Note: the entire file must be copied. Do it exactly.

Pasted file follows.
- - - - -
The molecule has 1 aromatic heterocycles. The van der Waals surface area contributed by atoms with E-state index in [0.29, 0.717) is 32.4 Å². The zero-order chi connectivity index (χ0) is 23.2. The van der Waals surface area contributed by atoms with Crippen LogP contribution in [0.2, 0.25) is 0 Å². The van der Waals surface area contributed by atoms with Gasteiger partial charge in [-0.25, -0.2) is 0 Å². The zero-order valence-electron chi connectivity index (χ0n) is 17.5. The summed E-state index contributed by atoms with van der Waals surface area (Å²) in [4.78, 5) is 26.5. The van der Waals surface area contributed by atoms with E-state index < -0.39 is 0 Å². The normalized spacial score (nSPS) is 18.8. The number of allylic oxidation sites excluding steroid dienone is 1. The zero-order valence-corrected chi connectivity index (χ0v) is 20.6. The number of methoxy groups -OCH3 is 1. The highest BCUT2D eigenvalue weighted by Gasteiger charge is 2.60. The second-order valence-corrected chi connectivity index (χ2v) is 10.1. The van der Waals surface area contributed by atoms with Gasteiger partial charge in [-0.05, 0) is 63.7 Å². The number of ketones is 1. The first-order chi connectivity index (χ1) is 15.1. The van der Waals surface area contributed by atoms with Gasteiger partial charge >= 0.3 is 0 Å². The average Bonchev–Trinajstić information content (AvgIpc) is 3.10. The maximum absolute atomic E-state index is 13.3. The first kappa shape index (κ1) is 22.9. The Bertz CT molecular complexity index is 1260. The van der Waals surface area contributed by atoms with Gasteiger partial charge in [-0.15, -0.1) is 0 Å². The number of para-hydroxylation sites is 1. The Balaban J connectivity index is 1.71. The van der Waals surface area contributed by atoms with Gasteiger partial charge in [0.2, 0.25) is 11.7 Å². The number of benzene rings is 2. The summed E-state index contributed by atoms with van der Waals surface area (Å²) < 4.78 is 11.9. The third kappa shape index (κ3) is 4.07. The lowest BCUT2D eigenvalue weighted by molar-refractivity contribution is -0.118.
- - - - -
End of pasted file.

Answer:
The molecule has 1 aromatic heterocycles. The van der Waals surface area contributed by atoms with E-state index in [0.29, 0.717) is 32.4 Å². The zero-order chi connectivity index (χ0) is 23.2. The van der Waals surface area contributed by atoms with Crippen LogP contribution in [0.2, 0.25) is 0 Å². The van der Waals surface area contributed by atoms with Gasteiger partial charge in [-0.25, -0.2) is 0 Å². The zero-order valence-electron chi connectivity index (χ0n) is 17.5. The summed E-state index contributed by atoms with van der Waals surface area (Å²) in [4.78, 5) is 26.5. The van der Waals surface area contributed by atoms with E-state index < -0.39 is 0 Å². The normalized spacial score (nSPS) is 18.8. The number of allylic oxidation sites excluding steroid dienone is 1. The zero-order valence-corrected chi connectivity index (χ0v) is 20.6. The number of methoxy groups -OCH3 is 1. The highest BCUT2D eigenvalue weighted by Gasteiger charge is 2.60. The second-order valence-corrected chi connectivity index (χ2v) is 10.1. The van der Waals surface area contributed by atoms with Gasteiger partial charge in [-0.05, 0) is 63.7 Å². The number of ketones is 1. The first-order chi connectivity index (χ1) is 15.1. The van der Waals surface area contributed by atoms with Gasteiger partial charge >= 0.3 is 0 Å². The average Bonchev–Trinajstić information content (AvgIpc) is 3.10. The maximum absolute atomic E-state index is 13.3. The first kappa shape index (κ1) is 22.9. The Bertz CT molecular complexity index is 1260. The van der Waals surface area contributed by atoms with Gasteiger partial charge in [-0.15, -0.1) is 0 Å². The number of para-hydroxylation sites is 1. The Balaban J connectivity index is 1.71. The van der Waals surface area contributed by atoms with Gasteiger partial charge in [0.2, 0.25) is 11.7 Å². The number of benzene rings is 2. The summed E-state index contributed by atoms with van der Waals surface area (Å²) < 4.78 is 11.9. The third kappa shape index (κ3) is 4.07. The lowest BCUT2D eigenvalue weighted by molar-refractivity contribution is -0.118.